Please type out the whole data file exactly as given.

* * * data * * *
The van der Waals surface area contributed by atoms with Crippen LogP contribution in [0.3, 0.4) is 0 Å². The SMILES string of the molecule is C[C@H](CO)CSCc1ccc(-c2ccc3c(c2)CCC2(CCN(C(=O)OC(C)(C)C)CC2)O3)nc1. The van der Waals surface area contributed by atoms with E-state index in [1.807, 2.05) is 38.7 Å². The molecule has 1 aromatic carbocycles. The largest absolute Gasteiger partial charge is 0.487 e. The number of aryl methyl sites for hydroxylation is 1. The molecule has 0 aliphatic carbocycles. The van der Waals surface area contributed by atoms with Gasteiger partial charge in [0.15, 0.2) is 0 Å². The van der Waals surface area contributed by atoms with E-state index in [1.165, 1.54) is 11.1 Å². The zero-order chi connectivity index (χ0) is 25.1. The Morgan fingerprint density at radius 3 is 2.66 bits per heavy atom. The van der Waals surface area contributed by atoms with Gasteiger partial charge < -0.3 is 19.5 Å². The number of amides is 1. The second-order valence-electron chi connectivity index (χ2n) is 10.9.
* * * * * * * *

The van der Waals surface area contributed by atoms with Crippen LogP contribution in [0.3, 0.4) is 0 Å². The SMILES string of the molecule is C[C@H](CO)CSCc1ccc(-c2ccc3c(c2)CCC2(CCN(C(=O)OC(C)(C)C)CC2)O3)nc1. The van der Waals surface area contributed by atoms with E-state index in [1.807, 2.05) is 38.7 Å². The molecule has 1 aromatic carbocycles. The largest absolute Gasteiger partial charge is 0.487 e. The number of aryl methyl sites for hydroxylation is 1. The molecule has 0 aliphatic carbocycles. The van der Waals surface area contributed by atoms with Gasteiger partial charge in [0.15, 0.2) is 0 Å². The van der Waals surface area contributed by atoms with E-state index in [1.165, 1.54) is 11.1 Å². The zero-order chi connectivity index (χ0) is 25.1. The Morgan fingerprint density at radius 3 is 2.66 bits per heavy atom. The van der Waals surface area contributed by atoms with Gasteiger partial charge < -0.3 is 19.5 Å². The number of amides is 1. The second-order valence-electron chi connectivity index (χ2n) is 10.9.